Fifty Years: The Irony of Time

Fifty Years: The Irony of Time

“You make peace with your past by owning your piece of the past.” ~Andy Stanley

I suppose I could rely on the calendar this week and write something frothy about Mother’s Day.

But I attended two events this weekend that elbowed froth aside.


I returned to my high school campus in Baltimore, Maryland, for my graduating class’s Covid-delayed 50th reunion.

Let me preface what follows with this: I did NOT want to go. I did not want to go a LOT.

And I didn’t know why. I was a school leader and varsity athlete, liked by most, so what’s up with that?

Consequently, I had to go. To find out. And I missed the Kentucky Derby held at the same time of the dinner.


And then, to my surprise and delight, I had a fabulous evening.


Back to the campus for a Covid-delayed funeral of the former Headmaster of the school, a dear family friend for the same fifty years. My father had hired him; his name was mentioned many times during the service.

Listening to the words of tribute for Jack Ordeman, a man who made a real difference in the lives of thousands of students over the years, not to mention the many more who were not, reminded me, once again, of just how short a journey it is from the starting gate to the finish line, as well as the field with which you run.

We each run a race, of varying distances, carrying different loads, doing our best, or hoping we are doing our best, until suddenly it’s over.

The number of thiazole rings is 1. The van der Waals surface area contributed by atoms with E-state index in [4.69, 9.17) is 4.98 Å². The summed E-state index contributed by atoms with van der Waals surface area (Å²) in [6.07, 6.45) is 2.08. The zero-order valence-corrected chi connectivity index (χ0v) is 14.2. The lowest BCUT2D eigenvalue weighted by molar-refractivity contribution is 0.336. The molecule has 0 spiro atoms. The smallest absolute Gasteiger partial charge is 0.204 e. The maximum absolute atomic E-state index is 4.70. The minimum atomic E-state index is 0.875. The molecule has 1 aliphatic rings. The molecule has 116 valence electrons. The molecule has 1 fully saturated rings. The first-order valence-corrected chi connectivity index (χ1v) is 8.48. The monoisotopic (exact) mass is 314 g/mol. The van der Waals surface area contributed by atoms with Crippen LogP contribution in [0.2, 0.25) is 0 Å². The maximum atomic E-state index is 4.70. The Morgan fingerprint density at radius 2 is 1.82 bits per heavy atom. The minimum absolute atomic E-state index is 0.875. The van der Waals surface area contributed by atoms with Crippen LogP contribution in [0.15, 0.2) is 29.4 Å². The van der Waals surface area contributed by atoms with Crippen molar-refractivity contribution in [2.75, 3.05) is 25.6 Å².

There are days—months, years even—when the race seems longer than we can bear, that we can’t possibly continue, and then, a few feet from the finish we look over our shoulder, and just like that we realize how short the journey was, and that it’s time to account for the kind of race we ran.

Though head of an incredible school, Jack Ordemon was one who ran with the field, not in front of it. Humble, wise and a wicked good writer, he left a powerful legacy and a recipe for a successful life: “Do meaningful work in the company of others.”

Succinct simplicity.

Monday Reflections:

I find it remarkable that a seventeen-year-old’s face is still visible behind a seventy-year-old wrinkles. Especially when they smile.

And it is still a mystery to me how the mere mention of a dearly departed loved one’s name can bring back in a nanosecond the entirety of his race, or the main parts of it, the good parts, the parts that the cause your eyes to cloud even as your mouth turns upwards.

Irony: On Mother’s Day, I wept for my father and the thirty year hole in my heart he used to occupy.

Bittersweet is the journey to the past—if one has paid attention.

Great is the glory of the passing—if one has been willing to be accountable for the race results.

I’m grateful to have run with some mighty fine horses in my time.

“Though nothing can bring back the hour of splendor in the grass, of glory in the flower; we will grieve not, rather find strength in what remains behind.” ~ William Wordsworth

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Cynthia Barlow

Founder Cynthia Barlow

Facilitator, Author, Coach

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